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Johnson v. Midfirst Bank

United States District Court, N.D. Georgia, Atlanta Division

September 2, 2014



CLARENCE COOPER, Sr., District Judge.

This matter is before the Court on MidFirst Bank's Motion to Dismiss [Doc. No. 4]. For the reasons that follow, the Court GRANTS the Motion to Dismiss.


Plaintiff Nicholas N. Johnson ("Plaintiff"), who is proceeding in this action pro se, is the owner of property located at 185 Wyndmont Way, Covington, Georgia 30016 (the "Property"). (Compl. ¶ 2.) On or around May 1, 2007, Plaintiff obtained a loan in the amount of $249, 925.00[1] from First Horizon Home Loan Corporation to purchase the Property and executed a promissory note evidencing the same. (Id. ¶ 4, Ex. A.) To secure the promissory note, Plaintiff conveyed the Property to Mortgage Electronic Registration Systems, Inc. ("MERS") as nominee for First Horizon Home Loan Corporation by means of a security deed (the "Security Deed"). (Id., Ex. A.) On October 19, 2009, and allegedly unbeknownst to Plaintiff, MERS transferred and assigned the Security Deed to MidFirst Bank via an assignment. (Id. ¶ 5; MidFirst Bank's Mot. to Dismiss, Ex. A.) MidFirst Bank is also the current servicer of Plaintiff's mortgage loan. (Compl. ¶ 5.)

Plaintiff began to experience financial difficulties and subsequently requested that MidFirst Bank, as servicer of the mortgage loan, modify the loan. (Id. ¶¶ 6, 7.) Unable to reach a resolution with MidFirst Bank, Plaintiff alleges he then sent a qualified written request to MidFirst seeking contact information for the secured creditor of the mortgage loan, but MidFirst allegedly never seriously considered the request and ignored the same. (Id. ¶¶ 8, 9.)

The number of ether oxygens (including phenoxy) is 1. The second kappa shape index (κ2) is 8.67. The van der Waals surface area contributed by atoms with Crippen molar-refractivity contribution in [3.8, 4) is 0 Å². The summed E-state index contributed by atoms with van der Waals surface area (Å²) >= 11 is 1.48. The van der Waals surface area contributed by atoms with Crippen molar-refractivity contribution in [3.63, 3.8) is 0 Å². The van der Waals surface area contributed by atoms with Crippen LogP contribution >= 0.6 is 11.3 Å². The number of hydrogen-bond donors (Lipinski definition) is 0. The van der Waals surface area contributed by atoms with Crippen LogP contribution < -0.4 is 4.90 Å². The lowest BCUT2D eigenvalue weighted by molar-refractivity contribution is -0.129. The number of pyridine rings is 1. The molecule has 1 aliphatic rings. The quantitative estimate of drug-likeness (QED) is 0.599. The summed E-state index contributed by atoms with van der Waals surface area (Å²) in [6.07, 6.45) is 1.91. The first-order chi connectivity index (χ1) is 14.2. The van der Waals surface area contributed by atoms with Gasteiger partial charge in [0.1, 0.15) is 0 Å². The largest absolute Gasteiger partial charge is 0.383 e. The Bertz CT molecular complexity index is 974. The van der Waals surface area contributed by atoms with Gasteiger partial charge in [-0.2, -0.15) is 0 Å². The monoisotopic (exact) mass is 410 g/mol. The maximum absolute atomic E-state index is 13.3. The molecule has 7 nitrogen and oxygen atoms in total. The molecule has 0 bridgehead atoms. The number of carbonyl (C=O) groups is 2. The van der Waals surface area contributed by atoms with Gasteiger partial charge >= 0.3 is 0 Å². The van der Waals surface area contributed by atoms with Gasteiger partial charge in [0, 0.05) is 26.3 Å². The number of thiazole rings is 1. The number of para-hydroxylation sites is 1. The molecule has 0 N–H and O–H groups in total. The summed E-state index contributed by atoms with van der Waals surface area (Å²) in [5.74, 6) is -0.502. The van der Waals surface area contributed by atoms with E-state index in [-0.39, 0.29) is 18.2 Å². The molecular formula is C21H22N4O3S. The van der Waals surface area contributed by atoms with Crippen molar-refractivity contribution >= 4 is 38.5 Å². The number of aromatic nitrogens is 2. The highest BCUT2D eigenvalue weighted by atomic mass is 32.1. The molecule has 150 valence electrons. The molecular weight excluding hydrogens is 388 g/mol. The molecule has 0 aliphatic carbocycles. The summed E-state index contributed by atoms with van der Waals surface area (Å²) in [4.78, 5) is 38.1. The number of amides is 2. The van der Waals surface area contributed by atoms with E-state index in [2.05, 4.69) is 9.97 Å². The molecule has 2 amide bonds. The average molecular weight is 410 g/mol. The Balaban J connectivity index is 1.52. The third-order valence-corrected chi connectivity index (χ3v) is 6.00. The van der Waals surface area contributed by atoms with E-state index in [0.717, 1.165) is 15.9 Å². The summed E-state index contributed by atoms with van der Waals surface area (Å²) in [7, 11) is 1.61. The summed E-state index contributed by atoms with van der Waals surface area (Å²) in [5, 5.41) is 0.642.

Now, according to Plaintiff, MidFirst Bank has been and is acting as the secured creditor of his loan, has falsely and unlawfully called the loan into default, and has begun to proceed with a wrongful attempted foreclosure. (Id. ¶¶ 9, 10, 13, 17.) Plaintiff alleges that MidFirst Bank is "a mere mortgage servicer, " which has no assignment of the security deed, no right to call his loan into default, and no right to initiate foreclosure proceedings under Georgia law. (Id. ¶¶ 13, 14, 15, 17.) Plaintiff further alleges that he has no contractual obligation to pay MidFirst Bank any money, although MidFirst Bank has demanded payment in full. (Id. ¶¶ 17, 18.)

Plaintiff states that Defendant's actions have caused him "much unnecessary harm and damage." (Id. ¶ 12.) Specifically, Plaintiff alleges that he is losing all the money that he put into his property, his credit has been destroyed, he has had to file for bankruptcy, and he must expend additional funds looking for a new place to live. (Id. at p. 7.)

Plaintiff brings causes of action in this lawsuit for wrongful attempted foreclosure, violation of the Real Estate Settlement Procedures Act ("RESPA"), intentional infliction of emotional distress, and punitive damages. MidFirst Bank presently moves the Court pursuant to Federal Rule of Civil Procedure 12(b)(6) to dismiss Plaintiff's Complaint in its entirety.